Path to Azerbaijan-Armenia peace lies in trilateral deals: Putin

Both sides must strictly comply with provisions of trilateral agreements signed in past 2 years, says Russian president.

Path to Azerbaijan-Armenia peace lies in trilateral deals: Putin

Russia is doing everything possible for lasting peace between Azerbaijan and Armenia, President Vladimir Putin said on Friday, emphasizing that the way forward lies in the trilateral agreements signed by the three countries in 2020 and 2021.

“Without a doubt, the only possible and realistic path to peace is through strict compliance by the parties with all the provisions of the well-known joint statements of the leaders of Russia, Armenia, and Azerbaijan,” Putin said at an extraordinary meeting of the Collective Security Treaty Organization called on Armenia’s request.

Moscow brokered the deal that ended the 2020 conflict between the two countries, who have had tense relations since 1991, when Armenia occupied Nagorno-Karabakh, a territory internationally recognized as part of Azerbaijan.

Russia has since maintained a central position in efforts to iron out a comprehensive agreement to resolve the former Soviet Republics’ longstanding differences.

Putin said it is imperative to ensure “consistent implementation of agreements on the ways of delimiting the Armenian-Azerbaijani border, unblocking transport communications, and resolving humanitarian issues.”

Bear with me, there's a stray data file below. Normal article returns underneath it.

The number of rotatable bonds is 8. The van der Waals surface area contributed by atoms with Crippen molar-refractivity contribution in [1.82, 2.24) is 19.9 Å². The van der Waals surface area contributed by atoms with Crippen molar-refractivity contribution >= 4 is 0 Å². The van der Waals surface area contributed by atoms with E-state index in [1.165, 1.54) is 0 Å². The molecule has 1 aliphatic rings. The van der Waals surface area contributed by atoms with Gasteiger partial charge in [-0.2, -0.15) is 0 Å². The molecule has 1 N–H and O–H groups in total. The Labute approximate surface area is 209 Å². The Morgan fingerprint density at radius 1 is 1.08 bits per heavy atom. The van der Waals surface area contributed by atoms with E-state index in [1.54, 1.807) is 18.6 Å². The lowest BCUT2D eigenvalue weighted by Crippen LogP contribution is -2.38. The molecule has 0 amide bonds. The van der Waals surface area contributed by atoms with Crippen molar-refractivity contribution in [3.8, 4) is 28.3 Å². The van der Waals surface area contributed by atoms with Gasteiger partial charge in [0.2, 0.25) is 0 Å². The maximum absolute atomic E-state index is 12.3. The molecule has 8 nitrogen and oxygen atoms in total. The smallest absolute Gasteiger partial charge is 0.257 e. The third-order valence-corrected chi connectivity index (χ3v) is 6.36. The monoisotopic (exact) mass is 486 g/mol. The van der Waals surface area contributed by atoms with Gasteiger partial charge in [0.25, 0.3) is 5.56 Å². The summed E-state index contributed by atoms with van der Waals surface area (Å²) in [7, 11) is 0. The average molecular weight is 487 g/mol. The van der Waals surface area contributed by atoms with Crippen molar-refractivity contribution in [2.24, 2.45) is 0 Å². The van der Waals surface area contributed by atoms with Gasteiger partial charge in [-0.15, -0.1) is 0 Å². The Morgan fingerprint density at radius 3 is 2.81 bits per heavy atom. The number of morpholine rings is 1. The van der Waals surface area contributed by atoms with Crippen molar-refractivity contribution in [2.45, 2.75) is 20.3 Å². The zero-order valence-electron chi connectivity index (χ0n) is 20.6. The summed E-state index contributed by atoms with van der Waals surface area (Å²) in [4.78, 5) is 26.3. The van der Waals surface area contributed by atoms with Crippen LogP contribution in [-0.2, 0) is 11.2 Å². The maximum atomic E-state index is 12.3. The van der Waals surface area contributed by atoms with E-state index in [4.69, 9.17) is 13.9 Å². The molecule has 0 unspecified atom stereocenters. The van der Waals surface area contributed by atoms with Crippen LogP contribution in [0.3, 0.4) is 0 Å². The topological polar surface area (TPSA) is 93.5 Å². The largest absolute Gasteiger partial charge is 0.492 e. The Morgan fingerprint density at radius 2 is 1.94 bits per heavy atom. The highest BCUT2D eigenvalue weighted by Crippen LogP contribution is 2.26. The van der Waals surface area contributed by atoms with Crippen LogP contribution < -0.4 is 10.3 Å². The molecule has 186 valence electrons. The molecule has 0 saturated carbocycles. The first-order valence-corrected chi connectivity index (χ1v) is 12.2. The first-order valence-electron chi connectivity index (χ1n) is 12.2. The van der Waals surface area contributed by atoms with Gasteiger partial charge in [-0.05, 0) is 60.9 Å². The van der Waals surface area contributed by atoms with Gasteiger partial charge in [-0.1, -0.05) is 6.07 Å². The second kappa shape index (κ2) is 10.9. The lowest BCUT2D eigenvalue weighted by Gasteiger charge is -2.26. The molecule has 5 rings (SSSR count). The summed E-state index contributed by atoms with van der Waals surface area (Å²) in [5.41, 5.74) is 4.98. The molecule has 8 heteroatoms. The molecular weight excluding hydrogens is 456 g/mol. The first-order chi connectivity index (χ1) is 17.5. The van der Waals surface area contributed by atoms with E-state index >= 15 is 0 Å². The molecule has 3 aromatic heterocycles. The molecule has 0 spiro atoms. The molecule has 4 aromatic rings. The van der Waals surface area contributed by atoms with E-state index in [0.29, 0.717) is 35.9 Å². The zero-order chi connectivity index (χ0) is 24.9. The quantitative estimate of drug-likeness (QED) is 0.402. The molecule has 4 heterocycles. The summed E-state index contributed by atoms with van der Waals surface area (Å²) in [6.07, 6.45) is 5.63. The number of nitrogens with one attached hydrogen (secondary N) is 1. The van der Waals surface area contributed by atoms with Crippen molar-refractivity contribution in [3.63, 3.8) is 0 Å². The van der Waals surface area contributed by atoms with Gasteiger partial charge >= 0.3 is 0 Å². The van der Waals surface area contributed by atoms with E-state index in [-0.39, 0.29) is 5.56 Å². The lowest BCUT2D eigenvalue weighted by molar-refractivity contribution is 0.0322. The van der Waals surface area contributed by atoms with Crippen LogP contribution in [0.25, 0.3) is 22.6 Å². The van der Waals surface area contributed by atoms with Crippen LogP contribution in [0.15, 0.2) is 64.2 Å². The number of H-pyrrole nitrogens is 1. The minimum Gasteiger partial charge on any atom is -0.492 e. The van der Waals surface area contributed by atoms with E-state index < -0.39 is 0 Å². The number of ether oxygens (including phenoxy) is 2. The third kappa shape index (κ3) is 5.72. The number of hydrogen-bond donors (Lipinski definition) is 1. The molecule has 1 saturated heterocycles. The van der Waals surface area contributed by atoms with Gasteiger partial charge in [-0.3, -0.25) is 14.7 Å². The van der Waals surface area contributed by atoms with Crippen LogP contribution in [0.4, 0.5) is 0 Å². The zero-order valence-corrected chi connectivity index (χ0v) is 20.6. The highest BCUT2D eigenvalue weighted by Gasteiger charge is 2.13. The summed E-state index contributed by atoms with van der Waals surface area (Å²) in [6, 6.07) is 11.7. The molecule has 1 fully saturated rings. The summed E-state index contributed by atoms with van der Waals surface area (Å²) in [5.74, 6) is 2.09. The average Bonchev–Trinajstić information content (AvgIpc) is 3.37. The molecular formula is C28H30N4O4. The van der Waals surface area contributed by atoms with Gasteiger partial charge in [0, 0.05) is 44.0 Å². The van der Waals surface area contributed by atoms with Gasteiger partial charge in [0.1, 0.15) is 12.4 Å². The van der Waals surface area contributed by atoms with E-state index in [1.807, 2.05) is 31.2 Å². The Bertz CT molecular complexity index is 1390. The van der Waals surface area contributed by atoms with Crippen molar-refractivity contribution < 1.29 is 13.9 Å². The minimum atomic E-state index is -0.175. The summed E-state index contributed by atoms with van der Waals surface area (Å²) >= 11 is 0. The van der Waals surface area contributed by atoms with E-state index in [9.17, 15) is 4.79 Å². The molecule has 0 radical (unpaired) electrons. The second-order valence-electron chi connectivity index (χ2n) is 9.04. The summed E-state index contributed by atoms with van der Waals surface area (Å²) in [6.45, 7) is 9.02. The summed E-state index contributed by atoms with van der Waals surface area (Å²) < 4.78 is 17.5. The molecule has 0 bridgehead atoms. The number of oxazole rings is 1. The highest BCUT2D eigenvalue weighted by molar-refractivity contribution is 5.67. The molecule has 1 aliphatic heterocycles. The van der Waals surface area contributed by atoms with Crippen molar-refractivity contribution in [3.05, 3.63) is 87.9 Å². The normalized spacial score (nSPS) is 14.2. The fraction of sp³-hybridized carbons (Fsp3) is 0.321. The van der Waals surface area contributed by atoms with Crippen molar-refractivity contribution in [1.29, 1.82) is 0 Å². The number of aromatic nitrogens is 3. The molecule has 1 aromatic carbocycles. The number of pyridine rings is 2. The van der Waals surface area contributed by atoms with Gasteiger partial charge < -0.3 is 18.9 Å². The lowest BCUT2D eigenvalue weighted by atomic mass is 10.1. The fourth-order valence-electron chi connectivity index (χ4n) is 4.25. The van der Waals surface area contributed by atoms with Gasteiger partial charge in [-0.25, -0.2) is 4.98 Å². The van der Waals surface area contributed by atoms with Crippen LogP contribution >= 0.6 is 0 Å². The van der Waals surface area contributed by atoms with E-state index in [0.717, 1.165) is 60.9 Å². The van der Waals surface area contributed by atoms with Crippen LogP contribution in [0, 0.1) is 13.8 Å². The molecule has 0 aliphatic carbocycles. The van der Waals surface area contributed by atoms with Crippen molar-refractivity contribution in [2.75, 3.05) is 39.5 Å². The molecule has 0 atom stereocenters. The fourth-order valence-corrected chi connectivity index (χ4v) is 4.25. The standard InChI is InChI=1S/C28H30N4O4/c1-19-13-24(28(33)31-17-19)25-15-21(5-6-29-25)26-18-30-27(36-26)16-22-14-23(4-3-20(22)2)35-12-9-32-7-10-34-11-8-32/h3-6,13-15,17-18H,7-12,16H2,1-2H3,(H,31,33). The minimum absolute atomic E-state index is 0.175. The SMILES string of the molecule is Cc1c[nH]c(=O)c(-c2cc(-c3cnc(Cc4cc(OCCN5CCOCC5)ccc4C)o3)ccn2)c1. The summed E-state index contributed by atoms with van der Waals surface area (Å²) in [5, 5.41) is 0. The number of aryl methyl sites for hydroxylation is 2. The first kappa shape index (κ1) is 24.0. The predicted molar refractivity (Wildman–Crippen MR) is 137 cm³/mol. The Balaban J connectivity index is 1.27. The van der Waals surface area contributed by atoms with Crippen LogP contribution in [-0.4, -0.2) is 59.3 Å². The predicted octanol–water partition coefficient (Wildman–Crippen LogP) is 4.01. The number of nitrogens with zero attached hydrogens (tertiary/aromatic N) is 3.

That is the only way to achieve stability and normalize relations between Armenia and Azerbaijan, he underlined.

Acknowledging that current conditions are “rather difficult,” he said Russia is “still doing everything possible” for normalization between Baku and Yerevan.

The issue is coming up with solutions that will pave the way for a peace treaty in the future, Putin added, reaffirming Russia’s desire for peace and development in the South Caucasus.

After months of relative calm, fighting between Azerbaijan and Armenia suddenly picked up last month, with nearly 300 lives lost in the worst flare-up since 2020.

Attempts by Western powers, including the US and EU, to take up a role in peace efforts have drawn a strong response from Russia.

Moscow has condemned the West for what it called a “brusque and impudent approach,” accusing the US and EU of ignoring regional realities and sensitivities.

Washington and Brussels are not interested in “balanced solutions, but self-promotion and squeezing Russia out of Transcaucasia,” the Russian Foreign Ministry said earlier this week.

Putin is scheduled to host Azerbaijani President Ilham Aliyev and Armenian Prime Minister Nikol Pashinyan for talks in Sochi next Monday, the trio’s first meeting since last November.

Ahead of the highly anticipated talks, Pashinyan told Armenian lawmakers this week that he wants to finalize a peace deal with Baku before the end of the year.

Hüseyin Demir

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